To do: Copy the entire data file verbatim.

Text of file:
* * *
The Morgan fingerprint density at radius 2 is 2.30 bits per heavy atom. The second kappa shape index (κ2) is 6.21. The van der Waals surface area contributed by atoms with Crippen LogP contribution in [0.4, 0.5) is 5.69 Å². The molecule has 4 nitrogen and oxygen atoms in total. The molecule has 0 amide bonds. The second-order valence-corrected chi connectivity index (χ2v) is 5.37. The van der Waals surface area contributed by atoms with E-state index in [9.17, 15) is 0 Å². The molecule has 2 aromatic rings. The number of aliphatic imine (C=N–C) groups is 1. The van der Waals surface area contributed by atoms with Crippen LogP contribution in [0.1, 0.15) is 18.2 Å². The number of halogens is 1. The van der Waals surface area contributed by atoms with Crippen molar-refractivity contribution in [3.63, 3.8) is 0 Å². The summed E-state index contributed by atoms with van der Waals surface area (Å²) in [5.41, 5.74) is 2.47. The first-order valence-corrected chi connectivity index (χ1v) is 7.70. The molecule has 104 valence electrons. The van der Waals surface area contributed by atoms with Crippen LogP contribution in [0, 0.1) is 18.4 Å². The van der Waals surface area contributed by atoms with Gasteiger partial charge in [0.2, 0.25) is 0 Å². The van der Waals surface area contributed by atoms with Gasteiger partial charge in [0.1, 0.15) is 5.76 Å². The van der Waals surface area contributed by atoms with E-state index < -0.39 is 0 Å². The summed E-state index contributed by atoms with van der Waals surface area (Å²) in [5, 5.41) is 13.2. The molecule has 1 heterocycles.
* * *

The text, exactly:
The Morgan fingerprint density at radius 2 is 2.30 bits per heavy atom. The second kappa shape index (κ2) is 6.21. The van der Waals surface area contributed by atoms with Crippen LogP contribution in [0.4, 0.5) is 5.69 Å². The molecule has 4 nitrogen and oxygen atoms in total. The molecule has 0 amide bonds. The second-order valence-corrected chi connectivity index (χ2v) is 5.37. The van der Waals surface area contributed by atoms with E-state index in [9.17, 15) is 0 Å². The molecule has 2 aromatic rings. The number of aliphatic imine (C=N–C) groups is 1. The van der Waals surface area contributed by atoms with Crippen LogP contribution in [0.1, 0.15) is 18.2 Å². The number of halogens is 1. The van der Waals surface area contributed by atoms with Crippen molar-refractivity contribution in [3.63, 3.8) is 0 Å². The summed E-state index contributed by atoms with van der Waals surface area (Å²) in [5.41, 5.74) is 2.47. The first-order valence-corrected chi connectivity index (χ1v) is 7.70. The molecule has 104 valence electrons. The van der Waals surface area contributed by atoms with Crippen LogP contribution in [0, 0.1) is 18.4 Å². The van der Waals surface area contributed by atoms with Gasteiger partial charge in [0.2, 0.25) is 0 Å². The van der Waals surface area contributed by atoms with Gasteiger partial charge in [0.1, 0.15) is 5.76 Å². The van der Waals surface area contributed by atoms with E-state index < -0.39 is 0 Å². The summed E-state index contributed by atoms with van der Waals surface area (Å²) in [5, 5.41) is 13.2. The molecule has 1 heterocycles.